Apple's next all-virtual launch will be April 20: Upgraded iPads, iOS 14.5 privacy push on tap
Apple is expected to upgrade the screens of its iPads with a Pro-inspired design. Rumored AirTags may show up too.
Ian SherrFormer Editor at Large / News
Ian Sherr (he/him/his) grew up in the San Francisco Bay Area, so he's always had a connection to the tech world. At CNET, he wrote about Apple, Microsoft, VR, video games and internet troubles. Aside from writing, he tinkers with tech at home, is a longtime fencer -- the kind with swords -- and began woodworking during the pandemic.
Apple has set the date for its next online-only event, sending out invites to the media for Tuesday, April 20, at 10 a.m. PT (1 p.m. ET). Apple is expected to introduce new iPads, with upgraded screens, and possibly the company's long-rumored AirTags trackers.
The new devices will be shown off during a stream on Apple's website. The tech giant has been holding online-only events amid the coronavirus pandemic, which has spurred waves of lockdowns around the world.
Apple's invite, sent in an email to reporters, shows an Apple logo rendered as a squiggle, a seeming reference to the iPad's popular Apple Pencil. The invite also included a phrase: Spring Loaded. Scant details like these often set tech industry watchers abuzz with attempts to decode what the company's hinting at.
The invite also arrived a few hours after Apple's Siri voice assistant appeared to spill the beans on the event before the official announcement. Close-watching Apple observers noticed that if you asked Siri when the next Apple event was, it responded, "The special event is on Tuesday, April 20, at Apple Park in Cupertino, CA. You can get all the details on Apple.com." Later in the morning, Apple changed Siri to merely tell people that details about Apple events are on its website.
The event marks another milestone for Apple as it aims to stay on track with its product launch schedule, which typically includes events in the spring, summer and fall. In 2020, as the COVID-19 pandemic took hold, Apple made its Worldwide Developers Conference online-only, with slickly edited videos adding to the typical stage presentation format for its June event.
Apple didn't appear to let up on its device updates, either. Last year, it announced long-rumored changes to the technology powering its computers, moving away from the Intel processing brains it's used for more than a decade and switching to chips Apple designed in-house. The first of the new chips, called the M1, went on sale inside the MacBook Air, MacBook Pro and Mac Mini later in the year.
The company also updated its iPhones with new square-edged designs and 5G wireless technology, promising superfast mobile internet connections -- if you're in an area that connects to 5G. CNET reviewer Patrick Holland called the iPhone 12 one of the highest-rated phones we've ever reviewed. "5G support, a new striking design, improved cameras and four different models all add up to make the iPhone 12 an absolute unit," he wrote.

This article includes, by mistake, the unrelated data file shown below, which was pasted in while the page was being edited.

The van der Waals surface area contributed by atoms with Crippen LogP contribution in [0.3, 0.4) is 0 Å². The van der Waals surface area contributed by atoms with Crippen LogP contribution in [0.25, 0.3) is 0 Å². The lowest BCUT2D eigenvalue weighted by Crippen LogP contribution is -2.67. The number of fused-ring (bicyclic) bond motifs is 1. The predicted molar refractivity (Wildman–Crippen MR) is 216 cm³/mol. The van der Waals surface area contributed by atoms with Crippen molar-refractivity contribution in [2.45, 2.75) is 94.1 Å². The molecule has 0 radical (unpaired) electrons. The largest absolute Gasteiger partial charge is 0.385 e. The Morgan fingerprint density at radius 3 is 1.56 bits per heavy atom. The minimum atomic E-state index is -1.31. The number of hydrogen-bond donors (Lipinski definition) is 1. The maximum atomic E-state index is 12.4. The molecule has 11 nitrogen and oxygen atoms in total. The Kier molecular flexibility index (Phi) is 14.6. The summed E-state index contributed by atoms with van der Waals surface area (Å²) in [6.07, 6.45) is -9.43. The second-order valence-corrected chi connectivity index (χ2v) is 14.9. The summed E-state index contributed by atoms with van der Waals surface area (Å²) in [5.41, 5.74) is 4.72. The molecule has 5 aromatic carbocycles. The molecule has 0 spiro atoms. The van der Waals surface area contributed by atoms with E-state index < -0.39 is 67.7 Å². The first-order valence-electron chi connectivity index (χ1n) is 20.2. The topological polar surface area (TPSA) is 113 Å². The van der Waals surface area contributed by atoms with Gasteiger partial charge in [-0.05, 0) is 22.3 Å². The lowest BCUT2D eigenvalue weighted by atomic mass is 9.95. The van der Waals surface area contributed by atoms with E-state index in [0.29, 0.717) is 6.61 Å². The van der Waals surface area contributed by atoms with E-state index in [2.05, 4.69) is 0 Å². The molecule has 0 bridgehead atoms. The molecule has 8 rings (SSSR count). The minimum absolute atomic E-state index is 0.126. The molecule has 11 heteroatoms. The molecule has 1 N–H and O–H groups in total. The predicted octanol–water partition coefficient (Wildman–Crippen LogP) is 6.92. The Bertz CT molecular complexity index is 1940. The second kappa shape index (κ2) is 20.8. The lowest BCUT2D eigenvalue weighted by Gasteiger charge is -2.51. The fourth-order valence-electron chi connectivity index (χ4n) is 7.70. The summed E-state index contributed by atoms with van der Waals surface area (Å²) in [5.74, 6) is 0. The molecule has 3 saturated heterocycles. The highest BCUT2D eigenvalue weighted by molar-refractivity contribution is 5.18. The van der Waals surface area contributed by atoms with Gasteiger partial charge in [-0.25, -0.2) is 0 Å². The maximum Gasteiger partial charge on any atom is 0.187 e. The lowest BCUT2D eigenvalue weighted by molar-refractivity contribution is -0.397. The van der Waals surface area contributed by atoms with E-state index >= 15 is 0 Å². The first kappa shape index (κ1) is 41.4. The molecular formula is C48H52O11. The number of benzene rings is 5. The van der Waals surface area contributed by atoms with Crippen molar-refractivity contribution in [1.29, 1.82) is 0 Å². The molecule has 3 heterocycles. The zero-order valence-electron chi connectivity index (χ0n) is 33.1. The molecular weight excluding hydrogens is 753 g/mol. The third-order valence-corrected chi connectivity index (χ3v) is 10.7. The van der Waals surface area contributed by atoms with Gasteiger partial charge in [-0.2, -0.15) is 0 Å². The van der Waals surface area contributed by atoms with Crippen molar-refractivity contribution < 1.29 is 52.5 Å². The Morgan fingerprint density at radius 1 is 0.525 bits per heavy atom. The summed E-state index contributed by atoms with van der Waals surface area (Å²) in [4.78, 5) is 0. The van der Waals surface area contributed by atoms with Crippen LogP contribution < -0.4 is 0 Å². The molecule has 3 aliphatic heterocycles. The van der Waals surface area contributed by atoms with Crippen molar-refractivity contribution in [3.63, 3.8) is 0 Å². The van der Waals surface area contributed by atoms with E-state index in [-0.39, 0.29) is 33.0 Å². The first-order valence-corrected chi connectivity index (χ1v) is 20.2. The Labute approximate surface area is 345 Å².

The updated iPad will likely be a less dramatic shift, but it'll still be important. Students remain stuck at home, needing tablets and computers to do their schoolwork. Some people also use iPads to watch movies and TV shows.
One change we know is coming will be iOS 14.5, a free software update that'll introduce major privacy changes to the iPad and iPhone software. A standout feature is App Tracking Transparency, which Apple says will force companies and developers to be clear about how they're collecting user data and whether it's being used for advertising. Companies will also have to ask for permission from users to more closely track them.
Apple hasn't said when the iOS 14.5 software update will arrive, but it's expected in the coming weeks.
In terms of technology built into the iPad, rumors swirling around the tech world suggest that Apple's biggest change will be to the screens. They're expected to use a technology called mini-LED, which screen makers say offers improved power efficiency and better brightness. Apple is rumored to be transitioning its MacBook laptops and iMac desktop computers to the technology sometime later. Modern iPhones use OLED screens, which are considered higher quality but typically cost more money to make.
The tech giant may also offer entirely new products, rumored to be called AirTags. The devices are little trackers you can attach to backpacks, purses, toys or whatever else, so you can locate them using the iPhone's "Find My" app. Samsung beat Apple to market with its $40 SmartTag devices, announced in January. Other companies make similar devices too, including Tile and TrackR.